Canada’s Open Government? What about the F-35?

Let’s face it. We’ve got to get this right. Our economy and the future of children depend on it. It’s called an open and transparent government.

Canada has taken some steps forward in the last year. We are members of the Open Government Partnership. As such we have a commitment and action plan for becoming open and transparent. But we have a long way to go.

Kudos to the fifth estate for their excellent investigative broadcast on the F-35 controversy. It’s a shame that our government procurement system is so broken. It seems like the larger the price tag, the more room for corruption and cronyism. I mean if this was a procurement for a $1 M there would be more transparency and accountability for the decisions being made. At least, a government official would be available for interview. In this case (for a $25 B, and rising, procurement), the Royal Canadian Air Force presented the F-35 as the best option with key missing information from the competing aircraft.

Then, according to the fifth estate, when Canada decided to sole-source the F-35, the government based its decision on subsequent information obtained from the U.S. Joint Strike Fighter’s office who will benefit the most from the Canadian sale.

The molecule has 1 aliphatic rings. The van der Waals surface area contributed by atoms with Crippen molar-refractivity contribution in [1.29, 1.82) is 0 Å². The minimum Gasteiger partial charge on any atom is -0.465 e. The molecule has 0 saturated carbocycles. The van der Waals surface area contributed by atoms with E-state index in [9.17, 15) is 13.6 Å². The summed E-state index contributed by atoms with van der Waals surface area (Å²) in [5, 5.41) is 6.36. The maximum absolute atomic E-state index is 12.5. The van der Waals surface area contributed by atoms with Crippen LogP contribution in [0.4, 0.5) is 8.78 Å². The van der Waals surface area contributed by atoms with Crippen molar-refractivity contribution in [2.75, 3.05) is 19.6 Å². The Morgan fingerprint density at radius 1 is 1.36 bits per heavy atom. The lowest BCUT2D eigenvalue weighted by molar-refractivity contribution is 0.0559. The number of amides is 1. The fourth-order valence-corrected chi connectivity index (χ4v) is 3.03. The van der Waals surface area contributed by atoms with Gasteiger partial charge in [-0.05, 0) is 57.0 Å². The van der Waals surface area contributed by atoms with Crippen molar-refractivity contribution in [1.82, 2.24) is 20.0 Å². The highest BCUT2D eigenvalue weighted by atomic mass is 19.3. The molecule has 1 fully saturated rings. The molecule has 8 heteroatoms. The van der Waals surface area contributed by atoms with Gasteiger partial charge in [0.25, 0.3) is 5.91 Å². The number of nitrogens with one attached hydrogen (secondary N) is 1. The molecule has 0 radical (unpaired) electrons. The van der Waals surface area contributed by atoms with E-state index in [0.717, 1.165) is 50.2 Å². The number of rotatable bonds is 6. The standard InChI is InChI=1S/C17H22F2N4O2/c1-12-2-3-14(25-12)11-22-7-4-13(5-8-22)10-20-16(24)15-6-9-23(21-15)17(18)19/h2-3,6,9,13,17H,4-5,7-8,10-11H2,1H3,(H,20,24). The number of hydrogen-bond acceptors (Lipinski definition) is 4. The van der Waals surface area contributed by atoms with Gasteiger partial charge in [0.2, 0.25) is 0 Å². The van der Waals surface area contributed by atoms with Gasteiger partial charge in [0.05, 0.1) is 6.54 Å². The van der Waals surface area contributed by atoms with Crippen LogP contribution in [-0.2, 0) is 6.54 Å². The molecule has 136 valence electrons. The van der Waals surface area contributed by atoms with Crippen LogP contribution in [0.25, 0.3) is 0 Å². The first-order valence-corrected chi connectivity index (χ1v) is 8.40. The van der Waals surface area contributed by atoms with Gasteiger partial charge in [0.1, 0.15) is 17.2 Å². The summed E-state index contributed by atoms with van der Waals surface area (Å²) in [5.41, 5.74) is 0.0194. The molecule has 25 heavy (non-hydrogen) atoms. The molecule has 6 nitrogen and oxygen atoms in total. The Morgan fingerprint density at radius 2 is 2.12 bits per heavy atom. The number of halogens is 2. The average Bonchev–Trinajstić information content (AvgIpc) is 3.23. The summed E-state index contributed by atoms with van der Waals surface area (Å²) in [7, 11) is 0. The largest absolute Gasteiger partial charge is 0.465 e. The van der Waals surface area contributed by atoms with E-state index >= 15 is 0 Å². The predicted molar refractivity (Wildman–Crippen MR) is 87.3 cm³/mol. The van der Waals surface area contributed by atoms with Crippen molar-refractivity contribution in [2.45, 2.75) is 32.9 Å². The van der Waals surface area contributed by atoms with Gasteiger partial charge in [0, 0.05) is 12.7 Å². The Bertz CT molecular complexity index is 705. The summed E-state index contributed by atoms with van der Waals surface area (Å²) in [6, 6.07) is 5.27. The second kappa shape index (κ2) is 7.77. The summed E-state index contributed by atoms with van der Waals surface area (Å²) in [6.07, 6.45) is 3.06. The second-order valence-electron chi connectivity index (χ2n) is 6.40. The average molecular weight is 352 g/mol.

Photo credit: Defense Industry Daily

In his interview with the fifth estate, Pierre Spring, an ivy league “systems genius” who was a designer of the F-16 (the most successful U.S. fighter) is convinced that the F-35 is “inherently a terrible airplane” based on a “terrible idea.” It will not be successful as a combat plane or as a bomber. “The point is to spend money. That is the real mission of this airplane … to send money to Lockheed Martin,” says Spring.

A procurement process like this needs to be transparent, otherwise we do not know whether the government is acting in the interest of taxpayers.

We need to ask why the following people refused to be interviewed by the fifth estate for their investigation: Defense Minister Peter MacKay, Deputy Defence Minister Robert Fonberg, Associate Defence Minister Bernard Valcourt, Assistant Deputy Defence Minister (Materiel) Dan Ross, Chief Financial Officer, National Defence, Kevin Lindsey, Tony Clement, Industry Minister from 2008 to 2011,Lieutenant General Andre Deschamps, Chief of the Air Staff … the list goes on.

Canadians need to demand this transparency. We need to hold our government accountable. Otherwise, we are not taking responsibility for ourselves and for future generations of Canadians.

So what can we do? I suggest we unite online. Join a Facebook page. Demand transparency for the F-35 initiative from our elected government officials. Stop the bleeding, if that is what is required.

The Rise of Municipalities